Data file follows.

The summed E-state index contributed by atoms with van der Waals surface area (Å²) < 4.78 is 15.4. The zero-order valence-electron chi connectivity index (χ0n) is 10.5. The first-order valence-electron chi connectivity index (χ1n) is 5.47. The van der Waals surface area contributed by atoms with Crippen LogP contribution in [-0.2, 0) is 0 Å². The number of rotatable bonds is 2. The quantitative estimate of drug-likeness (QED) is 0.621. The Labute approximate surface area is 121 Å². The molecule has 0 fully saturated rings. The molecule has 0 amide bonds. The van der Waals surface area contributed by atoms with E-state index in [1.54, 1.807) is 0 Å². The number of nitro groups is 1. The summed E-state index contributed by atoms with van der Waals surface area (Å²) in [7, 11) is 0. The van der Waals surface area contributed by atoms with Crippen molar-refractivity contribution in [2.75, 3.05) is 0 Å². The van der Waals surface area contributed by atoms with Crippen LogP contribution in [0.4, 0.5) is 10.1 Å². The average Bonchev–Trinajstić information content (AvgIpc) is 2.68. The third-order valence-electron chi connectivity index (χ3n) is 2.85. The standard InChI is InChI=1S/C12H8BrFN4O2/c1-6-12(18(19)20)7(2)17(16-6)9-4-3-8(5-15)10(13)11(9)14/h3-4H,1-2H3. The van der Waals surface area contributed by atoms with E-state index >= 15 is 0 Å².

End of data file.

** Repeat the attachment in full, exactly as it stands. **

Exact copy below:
The summed E-state index contributed by atoms with van der Waals surface area (Å²) < 4.78 is 15.4. The zero-order valence-electron chi connectivity index (χ0n) is 10.5. The first-order valence-electron chi connectivity index (χ1n) is 5.47. The van der Waals surface area contributed by atoms with Crippen LogP contribution in [-0.2, 0) is 0 Å². The number of rotatable bonds is 2. The quantitative estimate of drug-likeness (QED) is 0.621. The Labute approximate surface area is 121 Å². The molecule has 0 fully saturated rings. The molecule has 0 amide bonds. The van der Waals surface area contributed by atoms with E-state index in [1.54, 1.807) is 0 Å². The number of nitro groups is 1. The summed E-state index contributed by atoms with van der Waals surface area (Å²) in [7, 11) is 0. The van der Waals surface area contributed by atoms with Crippen molar-refractivity contribution in [2.75, 3.05) is 0 Å². The van der Waals surface area contributed by atoms with Crippen LogP contribution in [0.4, 0.5) is 10.1 Å². The average Bonchev–Trinajstić information content (AvgIpc) is 2.68. The third-order valence-electron chi connectivity index (χ3n) is 2.85. The standard InChI is InChI=1S/C12H8BrFN4O2/c1-6-12(18(19)20)7(2)17(16-6)9-4-3-8(5-15)10(13)11(9)14/h3-4H,1-2H3. The van der Waals surface area contributed by atoms with E-state index >= 15 is 0 Å².